4

Let's say I've create a annotation called @EnableFeauture which imports a bean configuration class EnableFeatureConfiguration. This annotation is typically placed on top of the dispatcher configuration. Must beans like view resolvers etc. belong to that dispatcher config but a few beans really belong to the root context.

How can I define those beans without the need for another annotation? My first thought was to autowire the WebApplicationContext and call context.getParentBeanFactory() to register beans but I'm not sure if this is the best way to achieve my goal. How is this typically done?


UPDATE

To clarify the problem a bit. I'm working on a project to integrate a template engine with Spring MVC. The project consists of the following categories / parts:

  • Configuration
  • Annotation e.g. EnableFeature (imports configuration)
  • View
  • ViewResolver
  • Template factory

Logically all class categories could exist in the web application context. However, the template factory could be used by other services as well (e-mail, etc.). Services that mostly exist in the root context. So what I'm basically asking is, how can I make the factory available to the root context in a clean way. I would like the configuration required to be as low as possible. As of now the setup only requires one annotation placed on top of the dispatcher configuration class.

  • Having a hard time grasping your question. To clarify: 1) The following citation from the Spring ref holds for you [...] you will typically have a root WebApplicationContext loaded via Spring’s ContextLoaderListener and a child WebApplicationContext loaded via Spring’s DispatcherServlet.? 2) You want to bring in additional beans to your child context via an annotation of your own, some of the new beans even to the parent context. If so, how do you want to discriminate? Does the code "in your annotation" contain the logic to decide whether to register a bean in child or parent? – Hille Aug 24 '14 at 12:29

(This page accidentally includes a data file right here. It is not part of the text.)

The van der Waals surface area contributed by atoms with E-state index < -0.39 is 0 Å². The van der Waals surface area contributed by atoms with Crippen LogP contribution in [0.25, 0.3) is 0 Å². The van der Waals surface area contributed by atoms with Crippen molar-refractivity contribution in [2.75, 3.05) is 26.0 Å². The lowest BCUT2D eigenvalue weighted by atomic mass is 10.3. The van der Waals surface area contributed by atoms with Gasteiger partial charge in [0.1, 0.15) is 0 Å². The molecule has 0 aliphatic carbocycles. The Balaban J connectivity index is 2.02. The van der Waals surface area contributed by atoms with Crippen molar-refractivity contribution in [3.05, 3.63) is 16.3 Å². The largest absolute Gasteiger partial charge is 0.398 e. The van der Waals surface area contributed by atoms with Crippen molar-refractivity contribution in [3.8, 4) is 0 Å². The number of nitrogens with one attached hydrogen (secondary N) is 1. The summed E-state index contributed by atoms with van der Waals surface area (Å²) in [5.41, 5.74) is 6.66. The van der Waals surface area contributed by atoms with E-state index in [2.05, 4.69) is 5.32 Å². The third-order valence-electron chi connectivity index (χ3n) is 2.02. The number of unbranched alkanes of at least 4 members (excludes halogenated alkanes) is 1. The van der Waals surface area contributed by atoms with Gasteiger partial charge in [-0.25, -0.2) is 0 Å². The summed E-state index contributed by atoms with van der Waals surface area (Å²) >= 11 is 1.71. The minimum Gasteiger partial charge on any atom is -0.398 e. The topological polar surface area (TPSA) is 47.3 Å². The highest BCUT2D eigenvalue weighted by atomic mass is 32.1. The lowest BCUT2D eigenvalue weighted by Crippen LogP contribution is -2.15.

• Could you elaborate on what your are trying to achieve (functional level) ? And on why you think you need a custom annotation to do it ? – Serge Ballesta Aug 24 '14 at 13:04
  • See my updated question. I hope this makes it less confusing – Bart Aug 24 '14 at 21:23
  • @Hille I have an ImportAware configuration that is imported by using the annotation @EnableFeature which configures some beans. One bean however (the template factory) would have a better fit in the root context. But I'm not sure how to achieve that in a clean way. – Bart Aug 24 '14 at 21:24
  • @SergeBallesta I hope it's clearer now :) – Bart Aug 24 '14 at 21:24
3
+100

It took me some time to clearly understand what you want to do and the implications beyond. Finding the root application context from the servlet one would be the easy part, context.getParentBeanFactory(), or directly context.getParent() gives it immediately in any ApplicationContextAware class, or through direct injection of the ApplicationContext.

The hard part, is that at the time of initialization of the servlet application context, the root application context has already been refreshed. If I look at what happens in Tomcat :

  • at deploy time the root application context is fully initialized and refreshed
  • next, at first request for the DispatcherServlet the child context is initialized with root context as parent.